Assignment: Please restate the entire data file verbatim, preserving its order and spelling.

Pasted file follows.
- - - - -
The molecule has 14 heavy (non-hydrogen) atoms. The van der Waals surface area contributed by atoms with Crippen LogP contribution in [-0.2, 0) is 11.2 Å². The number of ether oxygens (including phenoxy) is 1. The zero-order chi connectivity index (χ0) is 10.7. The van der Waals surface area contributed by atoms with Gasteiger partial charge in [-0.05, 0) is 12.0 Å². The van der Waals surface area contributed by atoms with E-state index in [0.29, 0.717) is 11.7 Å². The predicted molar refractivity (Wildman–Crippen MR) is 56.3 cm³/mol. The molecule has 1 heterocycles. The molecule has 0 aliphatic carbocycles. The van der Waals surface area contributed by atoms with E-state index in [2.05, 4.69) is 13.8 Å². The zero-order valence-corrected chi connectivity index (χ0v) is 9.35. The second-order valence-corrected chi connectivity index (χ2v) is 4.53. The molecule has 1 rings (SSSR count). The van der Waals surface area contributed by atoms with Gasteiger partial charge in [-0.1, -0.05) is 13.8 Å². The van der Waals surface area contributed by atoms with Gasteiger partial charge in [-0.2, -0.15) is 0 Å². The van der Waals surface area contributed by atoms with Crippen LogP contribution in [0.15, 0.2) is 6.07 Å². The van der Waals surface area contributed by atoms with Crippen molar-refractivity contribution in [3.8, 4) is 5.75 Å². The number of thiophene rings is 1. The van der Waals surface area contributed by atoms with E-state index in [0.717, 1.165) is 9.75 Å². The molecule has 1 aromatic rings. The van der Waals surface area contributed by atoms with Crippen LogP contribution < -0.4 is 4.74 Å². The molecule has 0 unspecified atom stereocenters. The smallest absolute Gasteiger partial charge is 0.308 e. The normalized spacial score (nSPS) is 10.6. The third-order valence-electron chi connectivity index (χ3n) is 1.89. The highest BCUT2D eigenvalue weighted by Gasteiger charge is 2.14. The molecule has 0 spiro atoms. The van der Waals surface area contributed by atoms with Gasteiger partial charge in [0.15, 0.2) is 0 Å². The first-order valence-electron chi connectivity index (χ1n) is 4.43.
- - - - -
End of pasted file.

The molecule has 14 heavy (non-hydrogen) atoms. The van der Waals surface area contributed by atoms with Crippen LogP contribution in [-0.2, 0) is 11.2 Å². The number of ether oxygens (including phenoxy) is 1. The zero-order chi connectivity index (χ0) is 10.7. The van der Waals surface area contributed by atoms with Gasteiger partial charge in [-0.05, 0) is 12.0 Å². The van der Waals surface area contributed by atoms with E-state index in [0.29, 0.717) is 11.7 Å². The predicted molar refractivity (Wildman–Crippen MR) is 56.3 cm³/mol. The molecule has 1 heterocycles. The molecule has 0 aliphatic carbocycles. The van der Waals surface area contributed by atoms with E-state index in [2.05, 4.69) is 13.8 Å². The zero-order valence-corrected chi connectivity index (χ0v) is 9.35. The second-order valence-corrected chi connectivity index (χ2v) is 4.53. The molecule has 1 rings (SSSR count). The van der Waals surface area contributed by atoms with Gasteiger partial charge in [-0.1, -0.05) is 13.8 Å². The van der Waals surface area contributed by atoms with Gasteiger partial charge in [-0.2, -0.15) is 0 Å². The van der Waals surface area contributed by atoms with Crippen LogP contribution in [0.15, 0.2) is 6.07 Å². The van der Waals surface area contributed by atoms with Crippen molar-refractivity contribution in [3.8, 4) is 5.75 Å². The number of thiophene rings is 1. The van der Waals surface area contributed by atoms with E-state index in [0.717, 1.165) is 9.75 Å². The molecule has 1 aromatic rings. The van der Waals surface area contributed by atoms with Crippen LogP contribution < -0.4 is 4.74 Å². The molecule has 0 unspecified atom stereocenters. The smallest absolute Gasteiger partial charge is 0.308 e. The normalized spacial score (nSPS) is 10.6. The third-order valence-electron chi connectivity index (χ3n) is 1.89. The highest BCUT2D eigenvalue weighted by Gasteiger charge is 2.14. The molecule has 0 spiro atoms. The van der Waals surface area contributed by atoms with Gasteiger partial charge in [0.15, 0.2) is 0 Å². The first-order valence-electron chi connectivity index (χ1n) is 4.43.